The Toolbox Training is a full day program devoted to the legal issues surrounding the discipline of students with disabilities. We review ten “tools” that are available to school personnel to accomplish two goals: first, to serve every student appropriately; second, to maintain a safe and healthy climate on your campus. In the Toolbox, I repeatedly emphasize that Tool #1 is your most important tool. Tool #1 is a BIP—a Behavior Improvement Plan.
Spoiler alert: one of the hypotheticals we work on in the Toolbox is a fairly straightforward disciplinary situation. A student is caught in the act of selling drugs on campus to another student. What do you do? What “tools” do you use? I find the participants are quick to identify several tools that are available. This is a crime, so we use Tool #10—call the cops. It’s a “special circumstances” case, so we use Tool #5—removal for up to 45 school days. Some districts might also use Tool #6—a disciplinary removal for an even longer period of time, if the behavior is not a manifestation of disability.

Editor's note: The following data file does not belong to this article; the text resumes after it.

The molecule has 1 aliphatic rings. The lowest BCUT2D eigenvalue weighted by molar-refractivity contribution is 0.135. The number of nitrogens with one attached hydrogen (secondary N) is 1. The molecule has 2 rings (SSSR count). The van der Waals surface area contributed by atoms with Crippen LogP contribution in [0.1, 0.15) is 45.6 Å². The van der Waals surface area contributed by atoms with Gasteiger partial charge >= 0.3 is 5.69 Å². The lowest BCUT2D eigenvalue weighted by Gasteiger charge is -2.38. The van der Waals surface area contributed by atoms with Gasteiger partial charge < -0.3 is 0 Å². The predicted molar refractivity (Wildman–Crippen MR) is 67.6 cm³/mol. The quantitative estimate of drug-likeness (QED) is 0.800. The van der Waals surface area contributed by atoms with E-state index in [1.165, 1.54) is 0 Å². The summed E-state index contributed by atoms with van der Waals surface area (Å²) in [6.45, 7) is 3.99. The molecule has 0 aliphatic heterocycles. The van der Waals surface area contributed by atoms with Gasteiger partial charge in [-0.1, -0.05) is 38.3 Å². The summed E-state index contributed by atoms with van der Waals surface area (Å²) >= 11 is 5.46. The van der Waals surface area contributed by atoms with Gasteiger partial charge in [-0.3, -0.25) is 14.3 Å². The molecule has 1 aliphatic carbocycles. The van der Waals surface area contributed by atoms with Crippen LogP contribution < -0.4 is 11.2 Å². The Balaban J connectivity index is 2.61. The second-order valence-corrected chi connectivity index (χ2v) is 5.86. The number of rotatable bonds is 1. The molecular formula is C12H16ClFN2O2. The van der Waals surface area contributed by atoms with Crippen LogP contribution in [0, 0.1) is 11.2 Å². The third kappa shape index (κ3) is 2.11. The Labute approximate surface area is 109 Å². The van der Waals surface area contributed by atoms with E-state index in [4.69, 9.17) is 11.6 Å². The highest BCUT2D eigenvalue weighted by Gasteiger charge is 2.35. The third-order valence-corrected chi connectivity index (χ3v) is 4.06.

Every once in awhile someone brings up Tool #1—this drug dealing kid needs a BIP! Indeed, he does. Our ARD paperwork routinely asks the Committee this question: does the student have behaviors that impede the learning of the student or others? We ask that question at every annual ARD meeting, but I suggest that we ask it at other times as well. Like when we discover that a student is dealing drugs at school.
Punishment for such behavior is what Chapter 37 calls for, and that’s perfectly legal. But will it improve the student’s behavior? Is there any data to support the idea that the student will learn something from that? I’m skeptical. So in the Toolbox we emphasize that the larger goal is to teach the student appropriate behaviors.
This is a good thing to keep in mind as we start a new school year. And if you are interested in Toolbox Training, let me hear from you.
DAWG BONE: YOUR MOST IMPORTANT TOOL: TOOL #1—A BIP.
Tomorrow: Sitting down during the Pledge….